I really enjoyed this, but I’m surprised I haven’t seen anyone in the comments talking about how it’s “not really country”. Some of the songs are undeniably country, but a few seem more like country flavored classic pop, sort of Sinatra by way of Texas. That’s not a problem for me, but I’m not a country purist by any means. Also their rendition of “London Homesick Blues” is the best I’ve heard excluding the Gary P. Nunn original. I love the way they made this version a bit meloncholy.
August 5, 2019 @ 6:57 pm
There are always turds on this site saying something isn’t really country. I just chuckle at their ridiculous parameters.
This album is country as fuck and perfect. I love it. And I love this band.
August 5, 2019 @ 7:55 pm
I am so sick of hearing London Homesick Blues! When I turn on the Outlaw station, I know I’ll be hearing someone’s version with the hour. But, this version, although expected, is fresh.
August 5, 2019 @ 8:28 pm
I almost never hear LHB in the wild since I rarely listen to radio, so I’m not quite sick of it yet. Even still, I was surprised at how much I loved the Moonpies’ rendition. It’s one of my favorite country songs ever, and they more than did it justice.
August 5, 2019 @ 8:40 pm
I made a comment in the first article Trigger reported about the album. I feel this album has a Rusty Wier vibe to it, almost like a tribute to him and the cosmic cowboy sound. Theres a line in Black Hat Saloon about silver and gold and how music was. While not all those songs during that time were “country” sounding, they were well written songs played by really good musicians. Heck, that movement spawned the outlaw movement. Not trying to get historical and make it sound like its “outlaw”. But I feel they captured a sound that is more of a nod to their influences and past artist from Texas. There was some really groovy stuff during the 70s from some of the best known country artist from Austin.
Without knowing why they went this route with this album, I can hear the influences from past. I think they nailed the sound and still kept it orginal.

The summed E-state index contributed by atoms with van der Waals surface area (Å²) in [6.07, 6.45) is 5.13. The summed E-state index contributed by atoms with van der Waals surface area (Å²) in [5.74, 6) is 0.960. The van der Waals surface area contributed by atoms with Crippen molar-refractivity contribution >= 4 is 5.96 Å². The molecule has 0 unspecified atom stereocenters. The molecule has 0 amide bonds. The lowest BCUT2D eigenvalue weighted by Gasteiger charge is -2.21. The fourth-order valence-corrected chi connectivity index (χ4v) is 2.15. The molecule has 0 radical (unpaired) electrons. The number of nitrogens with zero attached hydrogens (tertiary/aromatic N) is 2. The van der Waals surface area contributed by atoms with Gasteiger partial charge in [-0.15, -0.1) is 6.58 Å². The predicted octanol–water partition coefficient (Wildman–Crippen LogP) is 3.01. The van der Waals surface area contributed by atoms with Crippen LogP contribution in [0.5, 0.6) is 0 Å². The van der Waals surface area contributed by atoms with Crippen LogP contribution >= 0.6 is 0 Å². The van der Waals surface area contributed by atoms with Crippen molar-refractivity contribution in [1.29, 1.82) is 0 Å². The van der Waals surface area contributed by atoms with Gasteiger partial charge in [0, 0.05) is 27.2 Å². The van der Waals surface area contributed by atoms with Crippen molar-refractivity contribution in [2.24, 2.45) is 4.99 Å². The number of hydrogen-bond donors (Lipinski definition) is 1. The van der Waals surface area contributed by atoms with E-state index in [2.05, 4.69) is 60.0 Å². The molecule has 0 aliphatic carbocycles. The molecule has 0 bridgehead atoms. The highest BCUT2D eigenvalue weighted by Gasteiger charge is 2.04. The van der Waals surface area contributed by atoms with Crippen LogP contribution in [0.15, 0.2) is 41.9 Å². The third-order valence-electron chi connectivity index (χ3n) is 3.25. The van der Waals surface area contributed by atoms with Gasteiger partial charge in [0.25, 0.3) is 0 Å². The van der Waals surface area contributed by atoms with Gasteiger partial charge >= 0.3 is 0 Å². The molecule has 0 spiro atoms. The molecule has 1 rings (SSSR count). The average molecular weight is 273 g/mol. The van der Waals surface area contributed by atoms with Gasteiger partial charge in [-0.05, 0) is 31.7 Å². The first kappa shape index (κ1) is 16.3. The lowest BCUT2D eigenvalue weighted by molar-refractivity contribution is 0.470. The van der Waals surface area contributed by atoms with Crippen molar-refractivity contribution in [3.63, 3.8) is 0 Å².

August 6, 2019 @ 5:42 am
To quote another commenter
“It’s easy listening”
August 6, 2019 @ 9:40 am
Yup. Does everything need to be hard listening?
August 9, 2019 @ 2:51 pm
It’s definitely country, but country is a broad church. It’s like how, if you go back to the ’60s and ’70s, you’ve got Johnny Cash with just guitar, bass and drums, Marty Robbins doing western songs and pop, George Jones signing in front of strings and backing vocals, Willie Nelson stripping it right down on Red Headed Stranger.
A few of the songs remind me of the late, great Charlie Rich.
August 5, 2019 @ 7:06 pm
Mike and the Moonpies meet The Nashville Sound.
It reminds me of the songs on my Mother’s radio when I was growing up.
Some people may not get it.
It was a bold choice but you can still hear them in it.
I realy like If You Want A Fool Around.
August 5, 2019 @ 7:53 pm
I think the real comparison should be/ will be “Country Squire” and Cody Jinks’ “Lifers.” Both first albums released on a major. It seems like it didn’t work for Jinks as he retreats back to independence. Major life is treating Childers well so far. Many friends messaged me Friday morning that Childers auto populated into their streaming platforms. That’s life in the major lane. Also, Friday was the first time in my life I didn’t buy something or download something or get a promo in all my life. That’s life in the streaming age.
What would have happened if it was announced that Mike and the Moonpies were flying to London to record and album with the symphony? Everyone would have judged it and went into the project with preconceived notions. It was best delivered as a surprise. But you are correct, we’ll see how we feel about this album when the novelty wears off.
I can’t help but think this was the album Ashley Monroe was trying to record (last year?).
“Danger” reminds me of a Ronnie Milsap song.
Why are people ok with strings and not horns in their country music?
August 5, 2019 @ 8:19 pm
Many good points here. I agree. Mike and the Moonpies announce their intentions, and they get dragged even worse that Tyler Childers was for numerous things ahead of “Country Squire.”
I don’t think the last Ashley Monroe record was terrible, but it definitely felt like they didn’t have a plan beyond embellishing everything with strings. It didn’t feel collaborative. This record did.
I’m okay with horns as long as it’s done right. Bob Willis is still the king.
August 6, 2019 @ 1:41 pm
Trig, how about this use of horns: https://youtu.be/G5OjmO8W7M8
Or would this style not be considered a subset of Country in TX?
August 5, 2019 @ 9:00 pm
Agreed. A surprise release was the way to go on this one, otherwise expectations and pressure (not to mention the trash talking from fans) would’ve been way too high.
When I talked to Adam Odor at a Moonpies gig earlier this year about the album, one of the few things he mentioned was that they were waiting on some “guests” to contribute and/or record their parts. The album seemed to be in flux, and possibly delayed, at the time.